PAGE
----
Architecture in Schools

What's better than architecture after school? #ArchiTalks

As I've mentioned on #Architalks posts before, kids and architecture are a match made in heaven.

After-school activity:

Now that everyone is back to school, parents are wondering what their kids are going to do between when school lets out and they get picked up.  What better than a little architectural exploration after school?  Bring a little artistry from the art class, a little knowledge from science class, a little creativity from the heart, give it a good mix, and see what happens.

That was the thought that prompted me to offer an architecture afterschool program at my daughter's elementary school.  I figured that if 5 kids signed-up, my daughter included, I would have a viable class - viable for their sake!  I originally planned to either teach a class on Mondays or Fridays - whichever got more interest.

Holy cow! I got 30 sign-ups in less than a week, meeting my planned max class size for both days!  Now, there's a waitlist!  The response was overwhelming, to say the least!  I guess parents were itching for a class that didn't fall into the normal range of after school offerings.  Everyone is so excited for the program to start.  Parents tell me "this is right up Jill's alley - she's always building", or "This is awesome, we are super excited, he's going to love this".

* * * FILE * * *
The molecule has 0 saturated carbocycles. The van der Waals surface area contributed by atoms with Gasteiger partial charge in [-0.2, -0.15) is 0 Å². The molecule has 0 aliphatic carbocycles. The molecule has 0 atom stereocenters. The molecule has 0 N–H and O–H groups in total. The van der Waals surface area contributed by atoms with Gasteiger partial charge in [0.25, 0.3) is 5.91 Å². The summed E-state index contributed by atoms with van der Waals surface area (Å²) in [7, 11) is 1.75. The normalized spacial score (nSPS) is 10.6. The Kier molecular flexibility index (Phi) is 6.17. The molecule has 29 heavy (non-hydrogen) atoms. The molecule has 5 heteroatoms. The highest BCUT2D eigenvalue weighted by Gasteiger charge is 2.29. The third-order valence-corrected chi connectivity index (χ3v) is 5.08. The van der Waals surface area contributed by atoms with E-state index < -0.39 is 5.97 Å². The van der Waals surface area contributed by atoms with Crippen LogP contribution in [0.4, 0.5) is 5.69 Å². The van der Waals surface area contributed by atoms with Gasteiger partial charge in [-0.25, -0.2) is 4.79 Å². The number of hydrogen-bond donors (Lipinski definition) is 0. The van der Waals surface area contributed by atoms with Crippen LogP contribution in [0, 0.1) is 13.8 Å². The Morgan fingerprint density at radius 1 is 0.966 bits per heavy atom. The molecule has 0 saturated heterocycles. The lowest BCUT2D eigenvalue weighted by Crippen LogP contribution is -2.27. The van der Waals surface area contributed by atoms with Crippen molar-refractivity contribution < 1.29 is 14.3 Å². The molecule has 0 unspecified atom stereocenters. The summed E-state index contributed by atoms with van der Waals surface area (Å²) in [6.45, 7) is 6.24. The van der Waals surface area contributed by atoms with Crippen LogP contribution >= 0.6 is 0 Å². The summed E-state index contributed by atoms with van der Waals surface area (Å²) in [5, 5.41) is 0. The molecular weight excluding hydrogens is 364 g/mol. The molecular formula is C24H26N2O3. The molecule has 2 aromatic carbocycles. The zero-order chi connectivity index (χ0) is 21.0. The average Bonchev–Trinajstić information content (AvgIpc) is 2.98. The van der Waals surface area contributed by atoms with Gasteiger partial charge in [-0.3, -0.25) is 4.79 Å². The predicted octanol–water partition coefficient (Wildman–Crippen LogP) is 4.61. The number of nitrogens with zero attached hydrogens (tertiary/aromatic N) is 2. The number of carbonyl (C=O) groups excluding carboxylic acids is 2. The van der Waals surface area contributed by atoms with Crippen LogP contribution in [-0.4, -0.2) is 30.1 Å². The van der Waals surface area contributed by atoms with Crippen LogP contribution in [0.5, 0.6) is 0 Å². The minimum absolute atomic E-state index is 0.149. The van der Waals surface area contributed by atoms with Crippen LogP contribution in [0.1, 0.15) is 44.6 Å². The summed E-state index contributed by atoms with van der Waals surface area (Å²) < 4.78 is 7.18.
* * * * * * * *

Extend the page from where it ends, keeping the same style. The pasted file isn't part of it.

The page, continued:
No Pressure, right!

School vs. education:

I guess there are more kids who straddle the right/left brain-divide in these early elementary years than I thought.  Why allow that superpower to get squelched under the rigors of school?  Was it Mark Twain that said "Don't let school get in the way of an education?"

As I've written in a previous post, I was good at school and always got good grades, but it wasn't till I went to architecture school that I had that thirst to learn more and passion to immerse myself in my field of study.  The only explanation, besides the fact that architecture is so fascinating, is that I could have one foot in the creative world and one foot in the analytical.  So yes, I can relate.

So, what's the class going to be like?  I don't really think about it as a lecture series.  Yawn!  Rather, I believe in the idea of encouraging curiosity and sustaining inquiry.  Not coincidentally, this is the central idea at Magellan International School.  Perhaps, that's another reason why my Architecture After-School program appeals to so many of the parents and their kids.